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chapter 2 - National Federation of Voluntary Bodies

chapter 2 - National Federation of Voluntary Bodies

Informing Families

Informing Families Consultation and Research Report “Giving the diagnosis of disability in a child to parents is a difficult and complex task that few relish. Done well it can reduce parental dissatisfaction and anguish; it can establish positive and important parentprofessional relationships at a crucial time.” 21 (Cunningham et al, 2002, p.500)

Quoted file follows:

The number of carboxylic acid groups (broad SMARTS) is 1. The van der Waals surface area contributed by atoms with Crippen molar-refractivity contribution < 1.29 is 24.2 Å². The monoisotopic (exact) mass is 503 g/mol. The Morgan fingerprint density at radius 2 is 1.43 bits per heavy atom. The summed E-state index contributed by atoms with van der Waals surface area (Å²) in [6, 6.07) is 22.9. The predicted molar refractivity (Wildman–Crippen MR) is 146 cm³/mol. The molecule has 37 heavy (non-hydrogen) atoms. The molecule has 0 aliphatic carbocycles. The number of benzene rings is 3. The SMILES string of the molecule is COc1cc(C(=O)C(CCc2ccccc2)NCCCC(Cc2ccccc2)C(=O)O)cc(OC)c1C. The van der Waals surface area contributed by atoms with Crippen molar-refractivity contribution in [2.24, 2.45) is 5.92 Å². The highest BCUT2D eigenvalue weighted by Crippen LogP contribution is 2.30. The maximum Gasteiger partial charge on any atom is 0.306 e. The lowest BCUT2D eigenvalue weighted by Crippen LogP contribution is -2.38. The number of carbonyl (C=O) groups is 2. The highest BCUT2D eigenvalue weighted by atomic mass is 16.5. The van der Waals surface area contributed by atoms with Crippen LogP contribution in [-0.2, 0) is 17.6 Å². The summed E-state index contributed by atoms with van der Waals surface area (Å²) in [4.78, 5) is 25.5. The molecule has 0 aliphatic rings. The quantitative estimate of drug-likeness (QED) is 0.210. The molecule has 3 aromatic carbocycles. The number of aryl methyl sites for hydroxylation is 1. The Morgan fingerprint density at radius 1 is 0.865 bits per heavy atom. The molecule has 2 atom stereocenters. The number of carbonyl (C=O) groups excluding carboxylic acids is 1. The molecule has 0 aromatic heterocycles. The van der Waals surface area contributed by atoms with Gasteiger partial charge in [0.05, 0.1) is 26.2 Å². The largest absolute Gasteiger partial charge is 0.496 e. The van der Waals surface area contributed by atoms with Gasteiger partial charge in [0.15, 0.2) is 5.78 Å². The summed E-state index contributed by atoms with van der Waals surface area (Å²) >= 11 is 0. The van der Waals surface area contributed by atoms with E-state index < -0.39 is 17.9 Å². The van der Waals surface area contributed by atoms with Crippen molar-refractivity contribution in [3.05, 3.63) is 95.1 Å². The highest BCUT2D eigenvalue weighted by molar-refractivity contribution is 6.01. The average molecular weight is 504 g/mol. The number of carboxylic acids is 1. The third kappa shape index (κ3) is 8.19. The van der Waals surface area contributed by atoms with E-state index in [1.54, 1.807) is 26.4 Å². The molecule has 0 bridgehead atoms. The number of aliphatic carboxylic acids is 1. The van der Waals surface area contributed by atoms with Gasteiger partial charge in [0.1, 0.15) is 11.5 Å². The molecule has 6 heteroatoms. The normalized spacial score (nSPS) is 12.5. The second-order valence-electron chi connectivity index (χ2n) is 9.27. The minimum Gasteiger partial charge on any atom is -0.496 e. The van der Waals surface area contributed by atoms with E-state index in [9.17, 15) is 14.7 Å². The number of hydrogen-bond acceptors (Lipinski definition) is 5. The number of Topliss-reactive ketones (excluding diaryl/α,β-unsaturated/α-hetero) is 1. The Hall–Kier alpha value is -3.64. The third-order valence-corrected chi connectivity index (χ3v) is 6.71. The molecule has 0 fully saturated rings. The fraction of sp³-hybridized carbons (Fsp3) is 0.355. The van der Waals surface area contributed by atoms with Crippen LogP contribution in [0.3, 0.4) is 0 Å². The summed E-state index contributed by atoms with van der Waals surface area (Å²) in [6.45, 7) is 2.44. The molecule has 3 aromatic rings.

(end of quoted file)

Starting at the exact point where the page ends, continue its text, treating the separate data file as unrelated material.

Informing Families Consultation and Research Report CHAPTER 2 LITERATURE REVIEW AND NATIONAL POLICY CONTEXT 2.1 Introduction The following literature review provides a broad overview of the national and international research regarding the disclosure of the diagnosis of a child’s disability to parents. It concentrates on areas such as the communication of the news of disability; parental satisfaction with disclosure; aspects of best practice identified through existing guidelines; evaluation of best practice; and parents’ and professionals’ experience of the disclosure process. The review was guided by searches conducted through resources including Cinahl, PubMed and ProQuest,and through research material recommended by the Informing Families Steering Committee. Much of the literature available for this review has been found to be based on opinion and theory rather than empirical data, a finding that is echoed in previous authors’ literature searches (Doran, 1999; Doyle, 2004; Girgis & Sanson-Fisher, 1998). This is an area in which there is a relatively low level of empirical evaluation of recommended practice (Baird, McConachie & Scrutton, 2000). Irish Research The literature search did not yield a significant amount of recent Irish research into how families are informed of their child’s disability. There are a number of studies of a general nature regarding the provision of early services (e.g. South Western Area Health Board & Rush, 2003;Western Health Board & Brothers of Charity Galway, 2003); studies which investigated themes related to the disclosure process (e.g. The Needs of Carers of Fragile Babies and Young Children with Severe Developmental Disability, Redmond, 2000) and various relevant descriptive, discussion or theoretical pieces (Kealy, 2004; Mulrooney & Holland, 2004). However there has been just one significant recent Irish study which specifically explored the disclosure of disability to parents.This study; Report of the Maternity and Intellectual Disability Review Group on Integrated Patient Care (Doyle, 2004), was conducted by the then Eastern Regional Health Authority (ERHA) and examined practice within the maternity hospitals and early intervention services in the former ERHA region. This study has not been replicated to date in other areas of the country. Government strategy and policy documents have specifically and frequently referred to practice for how parents are informed of their child’s disability and have made recommendations for the introduction of measures to improve outcomes for families. This chapter concludes with a review of these strategy and policy documents. 2.2 Importance of the Disclosure Process You will never forget the words. For as long as you live, through the sad times and the happy times, those words will always come back to you. Those first words the doctor spoke to you, telling you that there was a problem with your child. The way you accept and the way you begin to deal with the situation starts with those first words you hear. (Krystyna Swirydczuk in Davis, 1993, p.34) The manner in which parents are informed that their child has a disability impacts upon the way the news is received and accepted (Price, McNeilly & Surgenor, 2006), and can have an important bearing on the attitude of parents throughout their child’s life (Review Group on Mental Handicap Services, 1990). Parents may learn of their child’s disability at the maternity hospital, or the news may come as an evolving diagnosis based on assessments following suspected developmental delay (Doyle, 2004). Regardless of the setting it is vital that those delivering the news do so in a sensitive manner, giving the facts truthfully and positively, providing support, accurate information, and showing respect for the child and the family (Cunningham, 1994; Doyle, 2004; Right from the Start, 2003; Sloper and Turner, 1993). The literature indicates that it is essential that staff members responsible for disclosing the news are supported in this sensitive task, through training, support and clear guidelines (Right from the Start, 2003). Theoretical Context The Informing Families Project and Guidelines are rooted in the context of the Social Model of disability, which relies on one simple notion; disability is not about an individual condition, rather it is about how society supports a diverse humanity to have equal access to all that society has to offer. (Oliver, 1990; Union of the Physically Impaired Against Segregation, 1976). The social model creates the movement from the individual being the problem to society being the problem. Oliver (1990) describes the problem as being located in society and the cause of the problem as being the systematic lack of inclusive provisions within society. Tom Shakespeare (2006) describes the most recent position on the social model debate as moving towards recognising a more complex interactional relationship between impairment and disability, and supports adopting a broader international frame of inclusive rights – while at the same time acknowledging the crucial importance of the social model position in it’s time (Shakespeare, 2006). 22

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